My wife and I visit in excess of 4000 garage sales, estate sales, auctions, and homesteads every year. Multiply that by the 31 dealers currently at A Classy Flea and you can imagine that we come across a myriad of interesting finds. Fortunately, one of the biggest joys I receive from working at A Classy Flea is that I love to research the more interesting things that I come across. I am lucky that I have the ability to remember much of what I have researched and am able to apply that knowledge when I come across similar items later. The other dealers in our shop know they can use me as a resource for identifying and assisting in valuing their finds. Lately, they have been bugging me to share my secrets so they can research their items without taking my time, so that is what is prompting this weekly blog.
Shelley and I have just become interested in jewelry over the last 2 to 3 years. It is so much fun to rummage through old jewelry boxes looking for that special find. It is a real treat for us when we are able to purchase an entire collection, just so we can go through it, cleaning them to their original glory, imagining the places they have been, and discovering when they were made and by whom.
There are 2 things that I first look for when trying to place a value on jewelry; fine metal marks and maker’s marks. Fine metal marks have become mostly standardized throughout the world. If the item is silver in color, the ‘good’ marks are “800”, “925” and “Sterling”. Metal in its pure state is much too soft to be used in jewelry. It would get dented and misshapen too easily during normal use and would quickly lose its beautiful appearance. “Sterling” is the common term for an alloy made up of silver and another metal to give it more strength. Sterling silver is commonly considered to be made of 92.5% pure silver and 7.5% of another metal. This also relates to the “925” mark. The “800” mark simply shows the item is made of an alloy that is 80% silver and 20% another metal and is usually found on older, European items. (For more information on silver marks see next week’s blog!)
Most of you are aware that pure gold is considered 24 karats and is referred to as 24K. Again, pure gold is much too soft to be used in jewelry and is most often used in gold plating. You will usually find ‘real’ gold jewelry marked 22K, 18K, 14K, or 10K. These, again, are alloys of pure gold and another metal. For example, a ring marked 18K is actually 75% gold (18 divided by 24). You may also find a gold ring marked “750” which is identical to 18K. Using the same logic, 22K=917, 14K=583, and 10K=417.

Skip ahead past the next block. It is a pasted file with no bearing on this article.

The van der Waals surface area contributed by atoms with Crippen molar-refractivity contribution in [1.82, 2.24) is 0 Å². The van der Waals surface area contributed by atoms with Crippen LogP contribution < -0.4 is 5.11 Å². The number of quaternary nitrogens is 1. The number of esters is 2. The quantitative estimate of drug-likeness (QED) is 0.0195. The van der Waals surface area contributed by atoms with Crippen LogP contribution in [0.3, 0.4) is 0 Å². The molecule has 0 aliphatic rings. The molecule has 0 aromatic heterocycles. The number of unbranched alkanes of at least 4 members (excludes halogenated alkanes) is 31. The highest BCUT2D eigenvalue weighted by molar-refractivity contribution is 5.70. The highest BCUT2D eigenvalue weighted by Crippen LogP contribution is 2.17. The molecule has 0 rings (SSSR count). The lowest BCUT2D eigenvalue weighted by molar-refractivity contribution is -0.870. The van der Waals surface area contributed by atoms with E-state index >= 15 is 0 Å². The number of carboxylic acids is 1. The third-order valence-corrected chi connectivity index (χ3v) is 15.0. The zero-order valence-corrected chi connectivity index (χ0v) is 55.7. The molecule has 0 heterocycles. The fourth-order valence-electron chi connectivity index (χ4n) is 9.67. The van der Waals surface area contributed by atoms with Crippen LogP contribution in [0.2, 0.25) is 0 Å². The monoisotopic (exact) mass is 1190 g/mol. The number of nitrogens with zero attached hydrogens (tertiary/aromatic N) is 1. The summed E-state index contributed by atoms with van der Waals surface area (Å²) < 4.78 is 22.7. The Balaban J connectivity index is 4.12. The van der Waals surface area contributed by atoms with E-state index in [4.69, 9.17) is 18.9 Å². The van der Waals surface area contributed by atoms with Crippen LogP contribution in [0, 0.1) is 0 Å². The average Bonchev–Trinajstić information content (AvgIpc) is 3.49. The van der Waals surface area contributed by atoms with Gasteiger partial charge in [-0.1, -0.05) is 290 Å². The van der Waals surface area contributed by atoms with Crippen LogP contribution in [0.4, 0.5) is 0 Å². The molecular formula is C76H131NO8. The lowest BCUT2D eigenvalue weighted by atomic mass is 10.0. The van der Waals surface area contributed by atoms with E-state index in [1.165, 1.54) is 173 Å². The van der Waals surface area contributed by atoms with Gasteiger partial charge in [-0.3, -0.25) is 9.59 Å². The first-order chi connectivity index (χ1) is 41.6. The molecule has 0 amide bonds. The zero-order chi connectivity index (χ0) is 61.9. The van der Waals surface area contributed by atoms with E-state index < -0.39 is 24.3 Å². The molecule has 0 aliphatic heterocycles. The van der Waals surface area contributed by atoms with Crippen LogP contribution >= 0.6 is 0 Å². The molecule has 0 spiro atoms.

There are other gold marks to be wary of. I have seen many dealers get excited when they find a ring marked 18K-RGP. A similar mark that is often overlooked is something similar to
14K-GF. It’s easy to see the 18K or 14K and think you have just made a great find. “RGP” stands for “Rolled Gold Plate” and “GF” stands for “Gold Filled”. An item that is marked RGP has less than 1/60th of it’s weight made up of the marked gold. So an item marked 18K-RGP is only 1.25% pure gold! An item marked “GF” actually has a thicker layer of gold over the base metal and must be at least 10% of the total weight of the metal. Even so, an item marked 14K-GF is still less than 6% real gold.
Another special case you may find is gold jewelry, usually bracelets, that are marked “925”. This is commonly called vermeil and is made of a base of sterling silver with a very fine plating of 10K or 14K gold on top. The amount of actual gold is insignificant and we usually price these items as if they were sterling – which they are!
Obviously, the majority of the jewelry we come across is loosely referred to as Costume Jewelry. This is jewelry that was typically made in the 1940’s – 1970’s that was low on cost but high on show. Though they were low cost, many of the older designers were high style and actually very high quality. The collectability, and therefore the value, of a specific piece is a combination of colors, design, maker and age. A lot of this is subjective, but it is necessary to know who made the piece and when. Most of this can be derived from the maker’s mark on the piece.
Though there are many websites dedicated to the identifying of costume jewelry, there is only one that I have come to rely on: “Researching Costume Jewelry” at Illusions Jewels: http://www.illusionjewels.com/costumejewelrymarks.html
The ladies at Illusion Jewels have created and identification guide that looks exactly how I would have asked for one to be designed! Just scroll down the main page a little way and you will find an index to the first letter of the maker’s mark:
The information includes the years the company was in business, the different marks they used, and most importantly, the approximate dates the individual marks were used.
Here is my calendar of future “Researching…” blogs:
February 1: Silver and Silver Plate
February 8: English Pottery
February 15: US Pottery
February 22: German Pottery
March 1: Chinese Pottery
March 8: General Web Research
March 15: Resource Books?
Please let me know if there are other types of collectables you would like information about researching!